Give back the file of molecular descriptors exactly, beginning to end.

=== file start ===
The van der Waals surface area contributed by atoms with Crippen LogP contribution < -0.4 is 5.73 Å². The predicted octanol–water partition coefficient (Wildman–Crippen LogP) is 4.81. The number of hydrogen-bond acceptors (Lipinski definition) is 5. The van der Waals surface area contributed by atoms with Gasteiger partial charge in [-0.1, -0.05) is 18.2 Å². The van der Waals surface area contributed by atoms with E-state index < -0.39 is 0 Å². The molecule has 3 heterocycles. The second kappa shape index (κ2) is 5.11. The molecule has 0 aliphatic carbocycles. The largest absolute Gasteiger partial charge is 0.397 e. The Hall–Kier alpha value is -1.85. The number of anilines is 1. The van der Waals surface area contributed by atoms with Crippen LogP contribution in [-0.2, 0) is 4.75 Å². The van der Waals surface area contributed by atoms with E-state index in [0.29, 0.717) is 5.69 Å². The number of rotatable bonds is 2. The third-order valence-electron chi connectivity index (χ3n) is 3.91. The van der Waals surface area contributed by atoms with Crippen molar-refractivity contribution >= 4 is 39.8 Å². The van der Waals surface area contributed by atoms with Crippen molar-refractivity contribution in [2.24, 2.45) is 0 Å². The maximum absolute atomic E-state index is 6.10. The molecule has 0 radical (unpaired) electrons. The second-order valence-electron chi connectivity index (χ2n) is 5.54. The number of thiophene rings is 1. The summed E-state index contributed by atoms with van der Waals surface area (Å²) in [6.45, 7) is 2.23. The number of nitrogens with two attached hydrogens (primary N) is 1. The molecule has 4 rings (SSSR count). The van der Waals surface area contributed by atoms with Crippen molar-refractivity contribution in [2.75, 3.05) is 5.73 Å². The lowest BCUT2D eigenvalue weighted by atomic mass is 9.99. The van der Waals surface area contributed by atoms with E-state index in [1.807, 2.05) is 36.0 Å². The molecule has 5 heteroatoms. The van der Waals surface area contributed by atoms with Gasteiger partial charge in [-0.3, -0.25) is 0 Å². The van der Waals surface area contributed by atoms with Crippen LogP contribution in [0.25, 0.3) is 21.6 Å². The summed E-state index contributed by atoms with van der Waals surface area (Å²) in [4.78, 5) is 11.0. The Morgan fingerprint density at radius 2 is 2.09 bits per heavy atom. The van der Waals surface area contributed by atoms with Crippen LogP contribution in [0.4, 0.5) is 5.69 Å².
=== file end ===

The van der Waals surface area contributed by atoms with Crippen LogP contribution < -0.4 is 5.73 Å². The predicted octanol–water partition coefficient (Wildman–Crippen LogP) is 4.81. The number of hydrogen-bond acceptors (Lipinski definition) is 5. The van der Waals surface area contributed by atoms with Gasteiger partial charge in [-0.1, -0.05) is 18.2 Å². The van der Waals surface area contributed by atoms with E-state index < -0.39 is 0 Å². The molecule has 3 heterocycles. The second kappa shape index (κ2) is 5.11. The molecule has 0 aliphatic carbocycles. The largest absolute Gasteiger partial charge is 0.397 e. The Hall–Kier alpha value is -1.85. The number of anilines is 1. The van der Waals surface area contributed by atoms with Crippen LogP contribution in [-0.2, 0) is 4.75 Å². The van der Waals surface area contributed by atoms with E-state index in [0.29, 0.717) is 5.69 Å². The number of rotatable bonds is 2. The third-order valence-electron chi connectivity index (χ3n) is 3.91. The van der Waals surface area contributed by atoms with Crippen molar-refractivity contribution >= 4 is 39.8 Å². The van der Waals surface area contributed by atoms with Crippen molar-refractivity contribution in [2.24, 2.45) is 0 Å². The maximum absolute atomic E-state index is 6.10. The molecule has 0 radical (unpaired) electrons. The second-order valence-electron chi connectivity index (χ2n) is 5.54. The number of thiophene rings is 1. The summed E-state index contributed by atoms with van der Waals surface area (Å²) in [6.45, 7) is 2.23. The number of nitrogens with two attached hydrogens (primary N) is 1. The molecule has 4 rings (SSSR count). The van der Waals surface area contributed by atoms with Crippen molar-refractivity contribution in [2.75, 3.05) is 5.73 Å². The lowest BCUT2D eigenvalue weighted by atomic mass is 9.99. The van der Waals surface area contributed by atoms with E-state index in [1.807, 2.05) is 36.0 Å². The molecule has 5 heteroatoms. The van der Waals surface area contributed by atoms with Gasteiger partial charge in [-0.3, -0.25) is 0 Å². The van der Waals surface area contributed by atoms with Crippen LogP contribution in [0.25, 0.3) is 21.6 Å². The summed E-state index contributed by atoms with van der Waals surface area (Å²) in [4.78, 5) is 11.0. The Morgan fingerprint density at radius 2 is 2.09 bits per heavy atom. The van der Waals surface area contributed by atoms with Crippen LogP contribution in [0.4, 0.5) is 5.69 Å².